A Preview of the Madness
But, this is what we as fans and the team and the university have been waiting for since the horrible end to last season in the NIT against Miami — it is March Madness time, baby! (Sorry, that was a little too “Dick Vitale”-ish).
The last time the Jays played in the NCAA tournament was a Thursday two years ago, in Cleveland, against eventual bracket-wreckers West Virginia. The Jays started hot, gave up a lead, went toe-to-toe the rest of the way with the Mountaineers, and then lost on a gut-punching play with less than 5 seconds to go in the game.
Nate Funk’s played in two NCAA tournament games, and it is an understatement to say he’s gotten better with each outing. The first was Creighton’s loss to end the 2003 dream season, a 79-73 disaster against Central Michigan out in Salt Lake City. In that game, Funk played like a true freshman is usually accustomed to in their first Big Dance contest — poorly. His 6 turnovers in 17 minutes led the team, and the performance left a lasting impression with Funk of just how much he had to improve his game — from his fundamentals to his physic — if he wanted to be successful at the highest level of college basketball.
Needless to say, he accomplished that in 2005, when against West Virginia he scored 23 points and grabbed 6 rebounds to lead the Jays in the nail-biting 2-point loss the Mountaineers. But it was his three-point attempt with a few seconds on the clock and a tied game that was blocked, with the block resulting in a rare fast-break dunk in the closing moments to cost the Jays a victory. However, according to his quote in this morning’s Omaha World-Herald, he’s got bigger plans for this year:
"I've come up empty on both of my trips," said Funk, a freshman on the 2003 squad that lost to Central Michigan and a junior for a 2005 loss to West Virginia. "That left a bad taste in my mouth, and I want to do everything I can to change that."
Sounds good to me. We all know that he decided he was going to turn things on and take over before the Valley post-season tournament started, and we all know what happened then. Can he take the game over against Nevada and help pave the way for the Jays to advance in the tournament? Can he get the necessary help from Anthony Tolliver, Nick Porter, Dane Watts, and the other Bluejays? As Dana Altman has said all season long, the tournament is all about match-ups. So, that being said, here are some of the match-ups we’ll keep our eyes on during tomorrow afternoon’s first round contest between the Wolfpack of Nevada and the Bluejays of Creighton.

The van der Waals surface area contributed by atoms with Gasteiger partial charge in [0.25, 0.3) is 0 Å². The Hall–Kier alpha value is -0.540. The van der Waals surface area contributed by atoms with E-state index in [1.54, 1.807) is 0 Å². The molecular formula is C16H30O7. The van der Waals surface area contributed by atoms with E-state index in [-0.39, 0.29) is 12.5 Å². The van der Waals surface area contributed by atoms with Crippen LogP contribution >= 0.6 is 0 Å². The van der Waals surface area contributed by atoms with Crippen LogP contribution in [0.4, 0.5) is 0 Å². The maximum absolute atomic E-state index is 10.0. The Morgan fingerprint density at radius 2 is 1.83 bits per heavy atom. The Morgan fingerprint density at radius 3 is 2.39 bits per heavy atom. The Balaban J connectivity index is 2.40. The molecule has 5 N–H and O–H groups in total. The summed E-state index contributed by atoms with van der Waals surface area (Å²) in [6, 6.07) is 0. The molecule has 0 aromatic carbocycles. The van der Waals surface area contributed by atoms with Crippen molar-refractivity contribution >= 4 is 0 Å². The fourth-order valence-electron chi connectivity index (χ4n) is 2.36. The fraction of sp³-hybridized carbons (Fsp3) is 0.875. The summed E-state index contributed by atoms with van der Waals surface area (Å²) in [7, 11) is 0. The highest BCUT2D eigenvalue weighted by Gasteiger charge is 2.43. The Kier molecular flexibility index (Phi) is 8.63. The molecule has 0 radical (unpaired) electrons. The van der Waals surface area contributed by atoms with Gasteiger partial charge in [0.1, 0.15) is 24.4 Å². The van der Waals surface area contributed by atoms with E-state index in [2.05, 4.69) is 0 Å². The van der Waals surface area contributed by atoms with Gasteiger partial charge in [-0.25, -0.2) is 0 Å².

Nevada Offense vs. Creighton Defense
Nevada is an all-around offensive nightmare for opposing teams’ defenses. They are one of the most deft scoring teams in the nation, ranking 25th in the nation at 77.9 points scored per game.
They are led by All-America candidate Nick Fazekas (6 foot 11 inches), who scores 20.5 points and grabs 11.2 rebounds per game, but have scorers at four of the five positions on the floor. Marcellus Kemp (6 foot 5 inches) goes for 18.3 ppg from the small forward spot, and Ramon Sessions (6 foot 3 inches) adds 12.5 ppg at the guard position. Everyone can shoot, as the team hits 48.9% of their field goal attempts (including 40.8% of their three-point tries).
But will the old adage “defense wins championships” pertain to this first round showdown? Creighton is 21st in the nation in scoring defense, allowing a paltry 60.4 points per game. Moreover, the Jays allow opponents to shoot just 41% from the field, and just 35% from three-point range.
You can bet that Tolliver is going to be busy guarding Fazekas, but Altman won’t rely solely on the A-Train to slow down the Wolfpack’s best player. Expect the Jays to show Nevada numerous looks on defense, and finally settle on the tough, switching man-to-man guarding that gave them success in St. Louis two weeks ago. The Jays’ zone will hopefully cause some problems in getting the ball down to Fazekas and allowing Kemp to drive to the interior of Nevada’s offense, but it will be extremely difficult to slow down the Wolfpack’s group of experienced offensive studs.
Creighton Offense vs. Nevada Defense
Nate Funk. Is it as easy as that? No, probably not. But all things start with Funk offensively for this season’s Jays, and if he has an off game there is little chance of pulling off what would be (based on seeds) and upset (although Nevada is favored by just one point in Vegas). Does Nate need to score 33 like he did in the MVC semifinals against Missouri State? No, probably not. But we’d take that, wouldn’t we?
Nope, this comes down to how the rest of the starters chip in. Tolliver, Watts, and Porter each need to finish baskets. Creighton’s averaging a pedestrian 67 points per game, which is exactly what Nevada gives up to opponents on average. It will be difficult for Tolliver and Porter and Watts to grab offensive rebounds on missed shots, because Fazekas is one of the best rebounders in nation. So, they’ll have to make their shots go down on the first try, and they’ll have to try and draw fouls early and often.
Porter needs to test the Nevada perimeter defense immediately, and try to get to the hoop right from the start. And it will be up to Watts to continue his hot shooting from the outside, because with limited time to prepare most coaching staffs will look to completely take away a team’s star player … Funk for Creighton, Fazekas for Nevada. That should leave plenty of outside shots for Watts, who will most likely have a couple of inches on whoever is guarding him to start the ballgame.
If Creighton can avoid turning the ball over, and get some early shots to fall, that will allow them to control the pace of the game — something that is critical if the Jays are going to earn the victory.